Updated: Apr 28
I had been blown away by Roshi Eve Marko’s presentation of this koan. My first thought in sharing it had been to omit the last line.
The Layman was once selling bamboo baskets. Coming down off a bridge he stumbled and fell. When Ling-chao saw this, she ran to her father's side and threw herself down. "What are you doing!" cried the Layman. "I saw Papa fall to the ground, so I'm helping," replied Ling-chao. "Luckily no one was looking," remarked the Layman.
I was embarrassed by the Layman’s remark. I want Layman Pang to be the perfect Bodhisattva. He’s a hero to me, a layperson living with a family and a job, not even earning a living out of Zen, who is remembered for his remarkable teaching. The classic Zen world is sharply divided between monks and laypeople. Almost all the ancients remembered for their teaching and wisdom were monastics.
While the Zen world is not as sharply divided as some Buddhist traditions in which it is believed that only the monastics can achieve enlightenment, where laypeople are left to putter along, bringing alms to the monastics and saying their prayers in the hopes of someday being reborn as a monastic, Zen believes it is possible for every one of us to achieve enlightenment in this lifetime.
But even the more egalitarian Zen has more hierarchy than I like. I resisted “joining” ZCNY whose “members” wore black layperson’s robes, -- mind you not monk’s robes, -- to distinguish them from the hoi polloi. In my ordinary street clothes, I was on the floor of the zendo. I was comfortable there in my resentment of hierarchy. Ultimately, Jishu prevailed, and I became a member. She said as chairperson of the board, I really ought to be a member. And then somehow, I did ordain, but despite my mother’s fears that I would disappear into a monastery never to be seen again, I did not become a monastic. Ordained, but living the life of the lay person, taking care of family responsibilities, earning a living not from Zen. My practice was a busy layperson’s practice, managing to sit 30 minutes a day, managing a sesshin or two a year. When others could race off around the world with Roshi Bernie, I was secretly jealous.
I stuck to my layperson’s and life and was very proud of Layman Pang. Look at his accomplishment. “There really is hope for me and all lay practitioners,” I think.
And there he is. Layman Pang is lying on the ground with his daughter lying next to him, taking care. And he’s relieved that no one saw her lying next to him. He’s embarrassed, ashamed. I’m horrified. These are not things that I want the perfect Bodhisattva to be feeling. Why is the enlightened Layman Pang concerned about what others might think?
A memory arises. I am sitting in Roshi Joan Halifax’s kitchen. I am in Santa Fe on a study trip with Bernie, and I am going to take advantage of this opportunity. Roshi Joan is not just a great Zen teacher, she is a renowned expert on being with the dying. My mom is at the end of her life, living with Alzheimer’s in a nursing home. I visit her frequently, not frequently enough, but sometimes when she is most confused, I find it very difficult. I don’t stay long. It’s very upsetting. I asked Joan’s advice.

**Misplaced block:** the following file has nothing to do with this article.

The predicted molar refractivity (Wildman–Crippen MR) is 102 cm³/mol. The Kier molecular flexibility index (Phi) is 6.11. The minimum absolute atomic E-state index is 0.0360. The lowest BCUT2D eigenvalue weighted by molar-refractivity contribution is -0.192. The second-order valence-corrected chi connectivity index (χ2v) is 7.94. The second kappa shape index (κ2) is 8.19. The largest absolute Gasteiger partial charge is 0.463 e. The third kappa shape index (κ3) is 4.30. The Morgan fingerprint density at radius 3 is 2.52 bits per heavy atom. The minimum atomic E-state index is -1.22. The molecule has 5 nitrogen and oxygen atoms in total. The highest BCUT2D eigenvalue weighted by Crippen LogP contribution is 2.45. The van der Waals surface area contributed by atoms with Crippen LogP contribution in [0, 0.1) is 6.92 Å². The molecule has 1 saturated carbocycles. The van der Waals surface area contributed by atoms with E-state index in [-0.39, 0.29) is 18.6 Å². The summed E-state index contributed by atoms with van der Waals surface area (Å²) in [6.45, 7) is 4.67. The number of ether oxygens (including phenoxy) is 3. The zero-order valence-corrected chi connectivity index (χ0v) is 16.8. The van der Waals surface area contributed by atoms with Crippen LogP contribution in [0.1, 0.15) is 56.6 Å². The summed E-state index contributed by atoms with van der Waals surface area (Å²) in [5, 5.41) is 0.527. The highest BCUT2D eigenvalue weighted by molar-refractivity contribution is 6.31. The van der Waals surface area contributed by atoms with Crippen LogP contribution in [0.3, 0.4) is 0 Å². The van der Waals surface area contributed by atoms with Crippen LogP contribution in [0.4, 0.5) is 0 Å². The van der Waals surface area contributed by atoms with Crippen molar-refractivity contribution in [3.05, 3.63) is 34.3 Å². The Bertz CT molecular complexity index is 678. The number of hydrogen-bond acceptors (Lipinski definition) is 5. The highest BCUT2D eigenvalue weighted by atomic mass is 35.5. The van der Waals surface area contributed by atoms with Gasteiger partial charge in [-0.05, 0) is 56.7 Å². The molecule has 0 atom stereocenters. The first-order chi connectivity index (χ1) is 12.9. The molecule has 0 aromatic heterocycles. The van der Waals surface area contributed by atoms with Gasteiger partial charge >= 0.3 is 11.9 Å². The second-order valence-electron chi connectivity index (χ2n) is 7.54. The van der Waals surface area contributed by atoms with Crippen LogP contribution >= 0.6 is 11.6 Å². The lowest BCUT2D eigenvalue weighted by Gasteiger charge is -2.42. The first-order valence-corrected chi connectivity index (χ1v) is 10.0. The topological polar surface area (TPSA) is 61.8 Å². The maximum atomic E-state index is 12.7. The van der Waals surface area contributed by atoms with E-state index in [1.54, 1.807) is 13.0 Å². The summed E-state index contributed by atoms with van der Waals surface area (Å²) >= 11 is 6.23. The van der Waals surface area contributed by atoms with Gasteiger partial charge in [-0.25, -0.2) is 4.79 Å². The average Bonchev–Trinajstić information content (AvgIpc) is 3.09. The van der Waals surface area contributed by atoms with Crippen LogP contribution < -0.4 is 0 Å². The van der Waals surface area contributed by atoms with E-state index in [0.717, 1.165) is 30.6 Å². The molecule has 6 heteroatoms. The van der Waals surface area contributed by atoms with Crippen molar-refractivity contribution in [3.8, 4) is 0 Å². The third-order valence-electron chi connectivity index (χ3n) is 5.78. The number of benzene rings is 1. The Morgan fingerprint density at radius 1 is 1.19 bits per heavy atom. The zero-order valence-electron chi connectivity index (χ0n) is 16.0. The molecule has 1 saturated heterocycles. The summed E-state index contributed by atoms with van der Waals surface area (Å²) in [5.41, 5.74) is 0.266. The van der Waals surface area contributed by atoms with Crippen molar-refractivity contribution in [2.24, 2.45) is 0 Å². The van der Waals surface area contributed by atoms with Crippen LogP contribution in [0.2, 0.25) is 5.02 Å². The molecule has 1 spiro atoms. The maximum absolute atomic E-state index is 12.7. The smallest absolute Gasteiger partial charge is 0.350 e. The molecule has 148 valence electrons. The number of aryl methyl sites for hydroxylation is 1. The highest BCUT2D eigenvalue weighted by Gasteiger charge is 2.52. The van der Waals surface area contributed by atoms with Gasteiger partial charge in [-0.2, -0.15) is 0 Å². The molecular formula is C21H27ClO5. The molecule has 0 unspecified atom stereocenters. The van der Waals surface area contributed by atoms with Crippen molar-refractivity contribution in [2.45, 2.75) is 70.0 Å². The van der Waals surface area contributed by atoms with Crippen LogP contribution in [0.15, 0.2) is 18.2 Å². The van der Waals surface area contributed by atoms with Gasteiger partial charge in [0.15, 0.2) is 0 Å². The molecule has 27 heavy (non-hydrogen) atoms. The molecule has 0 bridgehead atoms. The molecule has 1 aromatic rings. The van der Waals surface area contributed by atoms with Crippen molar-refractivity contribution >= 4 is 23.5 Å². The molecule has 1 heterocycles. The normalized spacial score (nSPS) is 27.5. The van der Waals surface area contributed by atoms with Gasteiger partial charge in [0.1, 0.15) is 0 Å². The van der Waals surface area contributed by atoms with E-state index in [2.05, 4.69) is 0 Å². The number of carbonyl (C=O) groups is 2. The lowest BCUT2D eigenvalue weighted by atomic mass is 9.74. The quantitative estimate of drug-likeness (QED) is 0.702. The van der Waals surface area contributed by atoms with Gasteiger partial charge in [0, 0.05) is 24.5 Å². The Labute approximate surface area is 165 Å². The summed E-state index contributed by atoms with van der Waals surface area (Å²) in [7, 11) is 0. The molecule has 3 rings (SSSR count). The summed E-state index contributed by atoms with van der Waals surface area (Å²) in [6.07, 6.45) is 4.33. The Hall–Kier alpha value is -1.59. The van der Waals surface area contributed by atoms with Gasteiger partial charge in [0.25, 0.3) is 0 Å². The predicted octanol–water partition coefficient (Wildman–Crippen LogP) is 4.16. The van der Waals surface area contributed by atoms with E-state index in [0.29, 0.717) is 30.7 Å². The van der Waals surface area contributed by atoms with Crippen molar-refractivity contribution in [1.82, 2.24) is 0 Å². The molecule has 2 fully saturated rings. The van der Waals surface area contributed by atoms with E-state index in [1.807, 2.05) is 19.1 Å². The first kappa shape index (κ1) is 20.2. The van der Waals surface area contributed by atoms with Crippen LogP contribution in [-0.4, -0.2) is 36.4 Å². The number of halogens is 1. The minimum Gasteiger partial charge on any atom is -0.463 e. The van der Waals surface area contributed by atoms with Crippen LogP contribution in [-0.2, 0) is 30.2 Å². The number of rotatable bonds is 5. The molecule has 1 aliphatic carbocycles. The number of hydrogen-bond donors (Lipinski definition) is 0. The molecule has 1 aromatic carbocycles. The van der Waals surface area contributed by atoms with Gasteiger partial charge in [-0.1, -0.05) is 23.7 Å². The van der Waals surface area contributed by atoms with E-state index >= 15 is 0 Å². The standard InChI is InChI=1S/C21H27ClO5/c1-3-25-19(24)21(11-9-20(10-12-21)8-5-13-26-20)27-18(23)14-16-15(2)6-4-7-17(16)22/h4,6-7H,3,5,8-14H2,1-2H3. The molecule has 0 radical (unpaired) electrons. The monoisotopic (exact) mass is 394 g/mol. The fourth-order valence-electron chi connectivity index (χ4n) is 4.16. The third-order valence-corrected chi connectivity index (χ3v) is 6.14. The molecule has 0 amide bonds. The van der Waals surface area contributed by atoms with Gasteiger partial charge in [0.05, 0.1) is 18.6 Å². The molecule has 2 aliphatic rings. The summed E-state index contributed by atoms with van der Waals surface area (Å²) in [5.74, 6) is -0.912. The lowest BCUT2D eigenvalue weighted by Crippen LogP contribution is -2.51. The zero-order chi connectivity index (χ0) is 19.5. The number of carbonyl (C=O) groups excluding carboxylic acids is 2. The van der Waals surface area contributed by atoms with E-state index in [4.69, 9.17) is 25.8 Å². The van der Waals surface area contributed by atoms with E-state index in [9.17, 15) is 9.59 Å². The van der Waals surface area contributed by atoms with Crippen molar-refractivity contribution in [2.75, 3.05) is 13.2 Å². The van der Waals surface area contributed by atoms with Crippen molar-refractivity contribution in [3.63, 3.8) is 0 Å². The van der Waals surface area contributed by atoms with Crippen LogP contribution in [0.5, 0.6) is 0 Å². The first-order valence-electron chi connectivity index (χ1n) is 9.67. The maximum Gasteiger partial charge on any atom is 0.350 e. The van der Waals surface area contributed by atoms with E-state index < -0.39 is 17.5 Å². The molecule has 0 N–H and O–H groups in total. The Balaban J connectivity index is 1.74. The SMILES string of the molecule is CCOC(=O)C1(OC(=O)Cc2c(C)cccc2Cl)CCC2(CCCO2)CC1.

“Just hold her hand,” she suggests.
Back in Staten Island, I try it, just holding her hand when conversation is too painful. It does help. It helps me, and it seems to help my mother. And then after a while, that doesn’t really work any longer.
“Why didn’t I just lie down on the bed next to her?” I wonder now.
Absurd. I know the answer. I remember. Growing up, the TV was always in my parents’ bedroom. When I was little, I would lie on the bed there to watch. When my father was out at a meeting or pitching his custom-made furniture to potential customers, my mother would watch with me, lying on the bed next to me. I loved the westerns. Wyatt Earp was my favorite.
I don’t remember how old I was, maybe 12, when I suddenly got uncomfortable. I must have been watching alone while Mommy was busy with something downstairs. When she came upstairs and lay down to watch with me, I got up and moved to a chair. I had never done that before. I didn’t say anything, but I might have.
"Luckily no one was looking.”
I am sure that the Layman had never heard of Oedipus. But he was a family person, had not abandoned his family as so many Zen ancestors had to follow the Way, had not set aside family feelings. Layman Pang continued to live in the world of family feelings. I don’t know what he felt when his daughter lay down next to him. Did he feel sexual stirrings? I kind of doubt it.
But Layman Pang continued to live in the world of appearances, of everyday life. He knew what others might think if they came along and saw him lying in the road next to his daughter. Why should he care? Shouldn’t he be beyond that?
There is the wonderful story about the great Japanese teacher, Hakuin, who is credited with reviving the Rinzi Sect during the early 1700’s. According to the story, a young village girl becomes pregnant. To protect her boyfriend who has run off, she tells her parents, “Priest Hakuin is the father of my child.” The outraged parents confront Hakuin and demand that he take responsibility for the baby. Hakuin responds, “Is that so?”
He accepts the responsibility and raises the child.
Sometime later, the village girl and her boyfriend are reunited. They will be getting married and want their son. The girl confesses to her parents. In embarrassment, they all troop out to Hakuin's hermitage with the new story. “Is that so?” says Priest Hakuin.
I love that story. Why couldn’t the Layman exhibit such detachment, such stoicism?
Wouldn’t it be better to leave this last line out? Preserve the Layman’s enlightened image?
And then, wonderful, wonderful: Layman Pang is Human Being Pang. There, in that moment, Human Being Pang is just perfectly imperfect.
The last line of the koan is perfect.